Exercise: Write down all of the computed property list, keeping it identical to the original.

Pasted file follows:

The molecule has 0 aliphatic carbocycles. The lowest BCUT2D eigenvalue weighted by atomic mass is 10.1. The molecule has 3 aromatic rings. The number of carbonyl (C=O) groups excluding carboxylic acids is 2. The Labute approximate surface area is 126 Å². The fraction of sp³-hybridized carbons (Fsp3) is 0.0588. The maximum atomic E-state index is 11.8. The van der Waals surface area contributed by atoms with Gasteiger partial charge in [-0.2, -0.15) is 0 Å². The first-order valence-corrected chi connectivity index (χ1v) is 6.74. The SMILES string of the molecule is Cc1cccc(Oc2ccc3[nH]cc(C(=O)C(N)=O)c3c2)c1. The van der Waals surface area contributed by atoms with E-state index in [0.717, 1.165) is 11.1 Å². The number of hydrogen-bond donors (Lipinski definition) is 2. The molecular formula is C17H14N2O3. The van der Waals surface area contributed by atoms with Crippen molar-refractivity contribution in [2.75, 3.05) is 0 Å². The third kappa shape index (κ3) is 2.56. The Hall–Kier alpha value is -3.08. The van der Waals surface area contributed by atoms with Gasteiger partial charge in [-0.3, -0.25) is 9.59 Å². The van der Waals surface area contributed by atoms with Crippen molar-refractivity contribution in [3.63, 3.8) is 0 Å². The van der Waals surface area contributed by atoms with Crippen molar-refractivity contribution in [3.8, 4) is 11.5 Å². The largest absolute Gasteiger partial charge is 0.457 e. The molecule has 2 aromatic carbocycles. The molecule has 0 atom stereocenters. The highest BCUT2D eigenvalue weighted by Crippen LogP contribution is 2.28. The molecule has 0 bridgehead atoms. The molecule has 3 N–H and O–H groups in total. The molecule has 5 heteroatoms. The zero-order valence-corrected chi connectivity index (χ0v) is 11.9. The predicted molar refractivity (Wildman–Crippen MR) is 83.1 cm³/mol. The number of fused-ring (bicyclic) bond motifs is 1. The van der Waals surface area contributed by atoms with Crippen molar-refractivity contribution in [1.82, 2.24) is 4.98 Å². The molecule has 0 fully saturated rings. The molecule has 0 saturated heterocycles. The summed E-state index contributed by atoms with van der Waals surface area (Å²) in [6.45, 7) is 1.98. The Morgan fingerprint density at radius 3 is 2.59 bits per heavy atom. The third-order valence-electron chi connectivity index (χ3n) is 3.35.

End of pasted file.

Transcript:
The molecule has 0 aliphatic carbocycles. The lowest BCUT2D eigenvalue weighted by atomic mass is 10.1. The molecule has 3 aromatic rings. The number of carbonyl (C=O) groups excluding carboxylic acids is 2. The Labute approximate surface area is 126 Å². The fraction of sp³-hybridized carbons (Fsp3) is 0.0588. The maximum atomic E-state index is 11.8. The van der Waals surface area contributed by atoms with Gasteiger partial charge in [-0.2, -0.15) is 0 Å². The first-order valence-corrected chi connectivity index (χ1v) is 6.74. The SMILES string of the molecule is Cc1cccc(Oc2ccc3[nH]cc(C(=O)C(N)=O)c3c2)c1. The van der Waals surface area contributed by atoms with E-state index in [0.717, 1.165) is 11.1 Å². The number of hydrogen-bond donors (Lipinski definition) is 2. The molecular formula is C17H14N2O3. The van der Waals surface area contributed by atoms with Crippen molar-refractivity contribution in [2.75, 3.05) is 0 Å². The third kappa shape index (κ3) is 2.56. The Hall–Kier alpha value is -3.08. The van der Waals surface area contributed by atoms with Gasteiger partial charge in [-0.3, -0.25) is 9.59 Å². The van der Waals surface area contributed by atoms with Crippen molar-refractivity contribution in [3.63, 3.8) is 0 Å². The van der Waals surface area contributed by atoms with Crippen molar-refractivity contribution in [3.8, 4) is 11.5 Å². The largest absolute Gasteiger partial charge is 0.457 e. The molecule has 2 aromatic carbocycles. The molecule has 0 atom stereocenters. The highest BCUT2D eigenvalue weighted by Crippen LogP contribution is 2.28. The molecule has 0 bridgehead atoms. The molecule has 3 N–H and O–H groups in total. The molecule has 5 heteroatoms. The zero-order valence-corrected chi connectivity index (χ0v) is 11.9. The predicted molar refractivity (Wildman–Crippen MR) is 83.1 cm³/mol. The number of fused-ring (bicyclic) bond motifs is 1. The van der Waals surface area contributed by atoms with Crippen molar-refractivity contribution in [1.82, 2.24) is 4.98 Å². The molecule has 0 fully saturated rings. The molecule has 0 saturated heterocycles. The summed E-state index contributed by atoms with van der Waals surface area (Å²) in [6.45, 7) is 1.98. The Morgan fingerprint density at radius 3 is 2.59 bits per heavy atom. The third-order valence-electron chi connectivity index (χ3n) is 3.35.